Mathematics Stack Exchange is a question and answer site for people studying math at any level and professionals in related fields. It's 100% free, no registration required.

Sign up
Here's how it works:
  1. Anybody can ask a question
  2. Anybody can answer
  3. The best answers are voted up and rise to the top

This is probably a really basic problem, but I am looking at the homomorphic image of an indecomposable module. Are there any standard results which help to determine when such an image will itself be indecomposable?

share|cite|improve this question
I wonder which modules are quotients of indecomposables. Free modules of rank at least 2 are not. I wonder if there is a ring in which every "projective-free" (no projective summand) module is a quotient of an indecomposable module. Certainly for any $n$ there is a ring in which the direct sum of $n$ copies of a simple module is a quotient of an indecomposable. – Jack Schmidt Oct 4 '12 at 17:54
up vote 3 down vote accepted

If $M$ is any module and $\phi(M)$ is a homomorphic image, then the isomorphism theorems say that direct-indecomposability of $\phi(M)$ amounts to the nonexistence of submodules $N$, $N'$ of $M$ such that $N\cap N'=\ker(\phi)$ and $N+N'=M$.

You could exploit this by checking to see if $\ker(\phi)$ is meet-irreducible. (If it is, $0$ is meet irreducible in the image, precluding nontrivial decompositions.)

So for example, a module whose submodules form a chain always has indecomposable images.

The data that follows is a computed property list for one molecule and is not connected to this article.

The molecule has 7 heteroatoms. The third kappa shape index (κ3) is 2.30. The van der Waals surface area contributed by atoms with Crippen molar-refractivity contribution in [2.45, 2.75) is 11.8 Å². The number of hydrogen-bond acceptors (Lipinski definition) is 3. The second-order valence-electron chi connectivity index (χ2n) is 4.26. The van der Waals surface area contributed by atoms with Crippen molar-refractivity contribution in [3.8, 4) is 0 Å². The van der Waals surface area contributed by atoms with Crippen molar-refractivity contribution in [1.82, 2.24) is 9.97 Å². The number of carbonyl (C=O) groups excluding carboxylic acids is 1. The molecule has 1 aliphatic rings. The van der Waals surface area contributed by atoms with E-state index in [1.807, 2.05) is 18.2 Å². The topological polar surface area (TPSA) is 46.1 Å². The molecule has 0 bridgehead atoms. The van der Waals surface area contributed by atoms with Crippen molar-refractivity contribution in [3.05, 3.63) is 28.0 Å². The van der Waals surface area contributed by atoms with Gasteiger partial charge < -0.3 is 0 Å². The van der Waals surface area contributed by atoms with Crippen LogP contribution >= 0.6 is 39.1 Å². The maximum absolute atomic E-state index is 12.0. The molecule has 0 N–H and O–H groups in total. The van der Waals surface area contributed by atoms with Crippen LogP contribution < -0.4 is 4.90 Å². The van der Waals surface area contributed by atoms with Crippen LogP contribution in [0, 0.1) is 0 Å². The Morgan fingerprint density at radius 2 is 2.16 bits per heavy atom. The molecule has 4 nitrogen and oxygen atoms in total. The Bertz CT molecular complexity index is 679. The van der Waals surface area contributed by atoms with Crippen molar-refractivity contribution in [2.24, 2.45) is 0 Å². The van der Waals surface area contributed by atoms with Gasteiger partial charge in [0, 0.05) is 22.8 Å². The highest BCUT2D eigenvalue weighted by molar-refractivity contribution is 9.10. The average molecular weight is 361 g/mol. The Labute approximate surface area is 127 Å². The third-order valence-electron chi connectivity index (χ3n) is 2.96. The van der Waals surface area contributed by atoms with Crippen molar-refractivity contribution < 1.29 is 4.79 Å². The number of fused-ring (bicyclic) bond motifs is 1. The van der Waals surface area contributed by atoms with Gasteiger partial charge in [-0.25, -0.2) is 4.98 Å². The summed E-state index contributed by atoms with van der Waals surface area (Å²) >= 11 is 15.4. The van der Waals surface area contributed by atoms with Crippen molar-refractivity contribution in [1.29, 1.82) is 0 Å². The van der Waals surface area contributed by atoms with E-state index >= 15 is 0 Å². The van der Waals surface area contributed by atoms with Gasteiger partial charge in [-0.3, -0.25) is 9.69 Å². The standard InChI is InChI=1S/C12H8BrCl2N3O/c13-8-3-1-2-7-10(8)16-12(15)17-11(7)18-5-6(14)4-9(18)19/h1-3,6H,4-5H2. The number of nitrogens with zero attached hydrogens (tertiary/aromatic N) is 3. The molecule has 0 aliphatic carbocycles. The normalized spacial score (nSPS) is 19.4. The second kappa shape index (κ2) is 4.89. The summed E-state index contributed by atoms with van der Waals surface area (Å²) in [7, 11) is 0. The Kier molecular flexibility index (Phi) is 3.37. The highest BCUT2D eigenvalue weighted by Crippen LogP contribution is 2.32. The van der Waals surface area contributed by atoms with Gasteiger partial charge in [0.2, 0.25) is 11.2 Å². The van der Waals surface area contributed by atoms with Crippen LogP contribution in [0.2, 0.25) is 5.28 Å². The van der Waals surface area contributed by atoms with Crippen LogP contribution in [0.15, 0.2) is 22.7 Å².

share|cite|improve this answer
Thanks. I got as far as this when I was trying to come up with criterion, but couldn't get any further. – David Ward Oct 4 '12 at 17:36
@DavidWard The connection is not very strong. Do you have a more specific question that this is just a step toward? – rschwieb Oct 4 '12 at 17:39
@rschweib Yes, this is trying to prove a result concerning presheaves of abelian groups defined on simplicial complexes. Basically for the part I am looking at, I want to show that if $\varphi:A\rightarrow M\oplus N$ is a homomorphism of $kG$-modules ($k$ a finite field, $G$ a finite group), where $A$ is indecomposable, then the image of $A$ must lie in either $M$ or`$N$ or be equal to zero. – David Ward Oct 4 '12 at 18:19
@DavidWard, that's false if all of $M$, $N$ and $A$ are isomorphic, for example —take $G$ the trivial group to get a concrete example— and will be false even if only both $M$ and $N$ have submodules isomorphic to $A$. – Mariano Suárez-Alvarez Oct 4 '12 at 18:35
I believe one can find a group $G$ and field $k$ such that $A$ has simple socle, $M\not\cong N$ are simple, and $A$ mod its socle is $M\oplus N$. I have a 9-dimensional algebra with a 3-dimensional $A$ with these properties. – Jack Schmidt Oct 4 '12 at 20:38

A quotient of an indecomposable module can be decomposable. As an example take as algebra $K[X,Y]$ and as module $M=K^3$ with $X$ acting as the elementary matrix $E_{1,2}$ and $Y$ as the elementary matrix $E_{1,3}$. Then $M$ is indecomposable but has an irreducible submodule $M_1$, spanned by the first basis vector of $K^3$, and $M/M_1$ is decomposable as you can easily check.

share|cite|improve this answer
Thanks for that. – David Ward Oct 5 '12 at 8:20

Your Answer


By posting your answer, you agree to the privacy policy and terms of service.

Not the answer you're looking for? Browse other questions tagged or ask your own question.